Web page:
Next thing I knew, I heard from a friend who lived close to Karen that she was moving overseas. I called her to tell her I'd heard she was moving and she was nice enough to tell me she was going to keep a blog and give me the address. Then she left. I LOVED reading her blog. I lived vicariously through her accounts of being an American woman, wife, and mom in the adventurous world of Indonesia. Plus I just dug her sense of humor, humility, and storytelling skills.

Imagine my surprise when once she included a photo of her husband in a post and I recognized him!!! It was Rob from RCIA. It was very freaky to figure this out about a year after going to RCIA. It was fun to tell her about it on e-mail and freak her out, too. I hadn't even known she was Catholic until right before she left.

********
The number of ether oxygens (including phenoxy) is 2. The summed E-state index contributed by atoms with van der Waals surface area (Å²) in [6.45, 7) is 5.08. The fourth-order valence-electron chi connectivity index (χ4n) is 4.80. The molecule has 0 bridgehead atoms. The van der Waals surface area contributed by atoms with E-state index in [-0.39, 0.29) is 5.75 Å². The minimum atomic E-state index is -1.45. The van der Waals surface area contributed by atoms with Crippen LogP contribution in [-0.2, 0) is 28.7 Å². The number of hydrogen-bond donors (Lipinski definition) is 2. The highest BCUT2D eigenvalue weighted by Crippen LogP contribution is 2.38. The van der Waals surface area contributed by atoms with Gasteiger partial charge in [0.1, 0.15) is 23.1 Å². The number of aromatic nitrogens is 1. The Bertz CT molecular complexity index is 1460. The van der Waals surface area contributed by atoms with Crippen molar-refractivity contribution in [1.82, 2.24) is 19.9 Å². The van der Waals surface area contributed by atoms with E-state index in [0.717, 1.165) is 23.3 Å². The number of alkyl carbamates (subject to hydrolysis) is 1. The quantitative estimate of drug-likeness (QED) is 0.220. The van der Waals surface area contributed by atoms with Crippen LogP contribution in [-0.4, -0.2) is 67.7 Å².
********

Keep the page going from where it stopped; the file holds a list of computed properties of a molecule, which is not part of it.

And now another two years have gone by. More children have been born, and Rob and Karen are back in the U.S. - in Yucaipa, even. Kevin and I have become Catholic (which is more of a long story and I'll write the whole thing out some day). And in the 15 months since we moved away, a new Church building was completed in the same parish where Kevin and I first started attending Mass in October of 2006. The dedication of that new building took place today. We are here visiting for it, on a whirlwind 24-hour trip to our "roots" of this new faith which has been an adventure in itself. Tonight I got to see Rob and Karen in person. Together. At church. Not just on her blog, (which I still enjoy). And on the surface, they're just a fun story of a wild connection that only God would pull off. But if you think a little deeper, like I like to - they're a valuable part of how I came to believe in this Church from the beginning. I needed to see another family who looked at least a little like us. And I needed to know that there are Catholic "missionaries". (They went to Indonesia with Catholic Relief Services.) And my faith is steadied when I read about Karen's everyday life, mothering, and attitudes in light of the fact that I now know very well she is Catholic.